However, so far, few studies have been published that analyse other potential benefits of the availability of DM in neonatal units. As a milk bank was about to open in our institution, we thought of the need of conducting a study on the immediate clinical impact of the availability of DM, especially in relation to the duration of parenteral feeding, the time elapsed to removal of central lines, and the impact on breastfeeding. Since the beneficial effects of MM are well known, it seemed unethical to do a randomised trial and not administer DM to all possible recipients once it became available.

The milk bank in our centre opened in December 2007. The aim of this study was to assess the clinical impact of having pasteurised DM available to feed preterm infants born at gestational ages ≤32 weeks.

MethodsDesign

We performed a prospective quasi-experimental pre- and post-intervention study. The intervention consisted of the availability of DM following the opening of a milk bank in the neonatology unit that could meet the full requirements of the population under study.

Parental consent

Prior to administering DM to patients, one of the parents or legal guardians signed an informed consent form after receiving verbal and written information. DM was always administered by medical prescription, for the duration that the physician in charge of the patient considered necessary. DM was given only when MM was not available.

Study groups

Group I: born from July to December 2005; Group II: born from January to June 2008 (the first 6 months of operation of the milk bank).

Population under study

We included all preterm infants born at gestational ages ≤32 weeks in our maternity unit, with the exception of those who had chromosopathies, genetic diseases, major malformations, and those who died within 7 days from birth.

Study variables

Primary variables: hours of life at which enteral feeding starts; hours of life at which the infant reaches 24ml/kg/day, 100ml/kg/day, and 150ml/kg/day of enteral nutrition; hours receiving parenteral nutrition in the first 28 days of life; hours with central lines in the first 28 days of life; volume of enteral nutrition administered. Secondary variables: number of confirmed sepsis episodes; days of antibiotic or antifungal treatment in the first 28 days of life; number of NEC episodes (Bell's stage II or higher) and surgical treatment of NEC; bronchopulmonary dysplasia at 36 weeks of corrected age; patent ductus arteriosus; weekly and discharge weight z-score.

We retrieved the data from the clinical histories of patients at the time of hospital discharge.

Result analysis

We described quantitative variables by means of the mean and median, and dispersion parameters (standard deviation or maximum and minimum). We expressed qualitative values in percentages. The Kolmogorov–Smirnov test was used to test the normality of the distributions. We compared quantitative variables that followed normal distributions with Student's t-test, and the non-parametric Mann–Whitney test for the remaining quantitative variables. Qualitative variables were analysed with the chi-squared test. We used Fisher's test whenever the proportion of a result was <5%. We set our alpha level at 0.05.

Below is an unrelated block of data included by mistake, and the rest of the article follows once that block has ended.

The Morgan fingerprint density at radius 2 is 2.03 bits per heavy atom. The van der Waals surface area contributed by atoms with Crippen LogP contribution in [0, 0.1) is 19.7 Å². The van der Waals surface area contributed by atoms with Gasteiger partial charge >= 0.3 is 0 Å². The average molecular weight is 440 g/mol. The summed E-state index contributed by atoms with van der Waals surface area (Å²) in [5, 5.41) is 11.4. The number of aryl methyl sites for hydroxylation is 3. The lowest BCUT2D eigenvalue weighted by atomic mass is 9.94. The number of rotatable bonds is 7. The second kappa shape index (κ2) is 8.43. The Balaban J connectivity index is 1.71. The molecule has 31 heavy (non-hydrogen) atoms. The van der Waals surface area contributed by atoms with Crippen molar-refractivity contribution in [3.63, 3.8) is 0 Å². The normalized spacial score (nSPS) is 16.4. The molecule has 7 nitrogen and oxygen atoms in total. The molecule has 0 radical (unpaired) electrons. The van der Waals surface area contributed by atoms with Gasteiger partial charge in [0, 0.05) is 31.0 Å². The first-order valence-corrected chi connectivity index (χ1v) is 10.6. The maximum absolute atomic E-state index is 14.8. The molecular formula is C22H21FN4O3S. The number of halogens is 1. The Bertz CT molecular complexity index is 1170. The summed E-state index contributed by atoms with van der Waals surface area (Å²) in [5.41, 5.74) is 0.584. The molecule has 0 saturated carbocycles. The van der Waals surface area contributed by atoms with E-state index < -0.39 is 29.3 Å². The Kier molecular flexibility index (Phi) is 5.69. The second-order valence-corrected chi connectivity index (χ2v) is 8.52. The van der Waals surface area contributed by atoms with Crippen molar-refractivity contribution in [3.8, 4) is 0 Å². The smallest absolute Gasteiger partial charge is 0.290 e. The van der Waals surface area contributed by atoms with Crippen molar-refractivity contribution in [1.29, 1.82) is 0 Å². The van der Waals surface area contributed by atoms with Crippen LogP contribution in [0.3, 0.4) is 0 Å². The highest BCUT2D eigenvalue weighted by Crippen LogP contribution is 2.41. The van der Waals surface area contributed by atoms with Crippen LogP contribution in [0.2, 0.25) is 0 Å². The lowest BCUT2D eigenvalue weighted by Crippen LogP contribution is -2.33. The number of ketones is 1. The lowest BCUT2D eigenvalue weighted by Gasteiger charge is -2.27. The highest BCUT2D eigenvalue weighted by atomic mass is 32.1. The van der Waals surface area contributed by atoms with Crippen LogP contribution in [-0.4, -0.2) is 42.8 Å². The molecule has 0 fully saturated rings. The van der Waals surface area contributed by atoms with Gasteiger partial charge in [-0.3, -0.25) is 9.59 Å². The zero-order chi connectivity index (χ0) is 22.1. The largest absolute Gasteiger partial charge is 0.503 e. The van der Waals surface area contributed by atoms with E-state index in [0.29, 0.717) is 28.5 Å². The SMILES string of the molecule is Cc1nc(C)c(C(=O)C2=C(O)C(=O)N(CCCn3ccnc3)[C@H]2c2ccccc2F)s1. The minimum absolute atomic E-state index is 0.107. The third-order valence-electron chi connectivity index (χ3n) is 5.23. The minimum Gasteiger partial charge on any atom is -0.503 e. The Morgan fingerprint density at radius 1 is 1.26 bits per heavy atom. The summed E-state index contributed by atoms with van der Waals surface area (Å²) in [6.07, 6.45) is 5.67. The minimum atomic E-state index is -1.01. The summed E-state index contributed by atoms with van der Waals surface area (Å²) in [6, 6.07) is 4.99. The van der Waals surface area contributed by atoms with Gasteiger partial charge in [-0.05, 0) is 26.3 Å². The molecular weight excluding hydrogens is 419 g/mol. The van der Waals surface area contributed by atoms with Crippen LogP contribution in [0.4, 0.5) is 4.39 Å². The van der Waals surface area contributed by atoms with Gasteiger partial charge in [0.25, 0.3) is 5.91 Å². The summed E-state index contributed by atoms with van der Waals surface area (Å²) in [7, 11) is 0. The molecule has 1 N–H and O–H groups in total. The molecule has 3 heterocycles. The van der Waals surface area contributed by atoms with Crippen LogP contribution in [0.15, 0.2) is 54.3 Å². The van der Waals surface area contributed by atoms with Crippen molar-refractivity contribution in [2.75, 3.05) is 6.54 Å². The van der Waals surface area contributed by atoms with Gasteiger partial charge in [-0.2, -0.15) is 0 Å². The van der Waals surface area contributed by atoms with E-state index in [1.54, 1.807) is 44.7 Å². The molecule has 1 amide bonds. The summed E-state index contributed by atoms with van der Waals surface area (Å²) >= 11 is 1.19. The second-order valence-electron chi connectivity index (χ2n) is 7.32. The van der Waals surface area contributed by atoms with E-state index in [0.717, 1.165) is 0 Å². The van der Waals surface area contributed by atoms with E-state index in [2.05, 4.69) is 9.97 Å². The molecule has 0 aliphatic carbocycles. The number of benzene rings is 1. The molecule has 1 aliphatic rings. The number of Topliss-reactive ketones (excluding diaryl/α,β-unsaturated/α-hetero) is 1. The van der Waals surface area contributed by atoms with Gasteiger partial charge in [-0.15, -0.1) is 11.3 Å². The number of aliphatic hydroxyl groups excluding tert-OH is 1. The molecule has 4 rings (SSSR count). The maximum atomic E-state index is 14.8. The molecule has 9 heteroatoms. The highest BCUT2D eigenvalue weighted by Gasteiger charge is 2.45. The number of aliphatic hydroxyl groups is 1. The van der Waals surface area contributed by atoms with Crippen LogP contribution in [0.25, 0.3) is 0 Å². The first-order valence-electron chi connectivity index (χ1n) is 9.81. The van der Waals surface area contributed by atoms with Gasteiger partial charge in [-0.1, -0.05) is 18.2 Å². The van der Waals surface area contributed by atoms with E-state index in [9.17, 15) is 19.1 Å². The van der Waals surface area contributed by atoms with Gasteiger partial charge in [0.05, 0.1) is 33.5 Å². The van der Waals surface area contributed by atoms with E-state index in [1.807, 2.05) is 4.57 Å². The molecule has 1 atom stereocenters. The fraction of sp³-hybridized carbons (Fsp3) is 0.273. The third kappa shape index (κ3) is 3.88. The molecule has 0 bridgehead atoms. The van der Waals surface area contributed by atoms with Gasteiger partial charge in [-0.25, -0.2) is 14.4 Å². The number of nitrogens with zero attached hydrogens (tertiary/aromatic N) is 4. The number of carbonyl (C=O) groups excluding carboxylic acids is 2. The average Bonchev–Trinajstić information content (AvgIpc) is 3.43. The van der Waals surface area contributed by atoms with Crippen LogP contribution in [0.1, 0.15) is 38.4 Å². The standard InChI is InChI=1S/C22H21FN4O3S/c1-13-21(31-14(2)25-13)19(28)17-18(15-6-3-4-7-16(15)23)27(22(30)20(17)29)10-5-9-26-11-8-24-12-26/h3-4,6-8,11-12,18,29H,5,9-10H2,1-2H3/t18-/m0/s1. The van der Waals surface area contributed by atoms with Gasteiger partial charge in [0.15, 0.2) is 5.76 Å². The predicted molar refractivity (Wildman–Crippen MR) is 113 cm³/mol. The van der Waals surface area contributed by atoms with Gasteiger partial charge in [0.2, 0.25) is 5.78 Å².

The study was approved by the centre's Clinical Research Ethics Committee.

Results

During the first period of the study, 54 children were born that met the inclusion criteria, and 6 were excluded after dying in the first week of life. Thus, Group I consisted of 48 patients, none of whom died during their hospital stay. In the second period, 52 patients were born that met the inclusion criteria, 4 of whom died in the first week. Thus, Group II consisted of 48 infants, 2 of whom died during their hospital stay after the first week of life. The demographic characteristics of both groups are summarised in Table 1.

Table 1.

Demographic characteristics of the 2 groups under study.

  Group I (n=48)  Group II (n=48)  p 
Gestational age (weeks), mean (SD)  29.2 (1.7)  28.8 (1.9)  0.29 
Birth weight (g), mean (SD)  1.220 (317)  1.187 (318)  0.63 
Sex, male, N (%)  23 (48)  27 (56)  0.41 
Twins, N (%)  21 (44)  15 (31)  0.21 
Mother's age (year), mean (SD)  31.9 (5.5)  30.9 (6.1)  0.37 
Caesarean, N (%)  40 (83)  34 (71)  0.15 
Hospital stay in days, mean (SD)  55.9 (24)  56.9 (2.7)  0.85 
Corrected age at discharge, mean (SD)  36.9 (2.6)  36.9 (2.7) 

Enteral feeding was started at a mean age of 21h in Group II (range: 3–148h), and at 52h in Group I (range: 15–356h). The difference was significant (p<0.001). Group II also reached 24ml/kg/day of enteral nutrition earlier (Group II median: 61h, range: 26–278h; Group I median: 120h, range: 48–480h; p<0.001), as well as 100ml/kg/day (Group II median: 156.5h, range: 73 to 556h; Group I median: 216h, range: 120 to 1200h; p<0.001), and 150ml/kg/day (Group II median: 248h, with range 139 to 855h; Group I median: 300h, range: 216–1296h; p=0.002).

In Group II, none of the patients were fed preterm formula (PF) enterally. Enteral feeding was initiated with MM in 42% of these patients (20/24, with DM in another 42% (20/48), and with a combination of both types of milk in the remaining 16% (8/48). In Group I, enteral nutrition started with MM in 64% (31/48) of patients, with DM in 21% (10/48), and with a combination of both in the remaining 15% (7/48). We defined “initiation of feeding” as the 24-h period following the first enteral feed.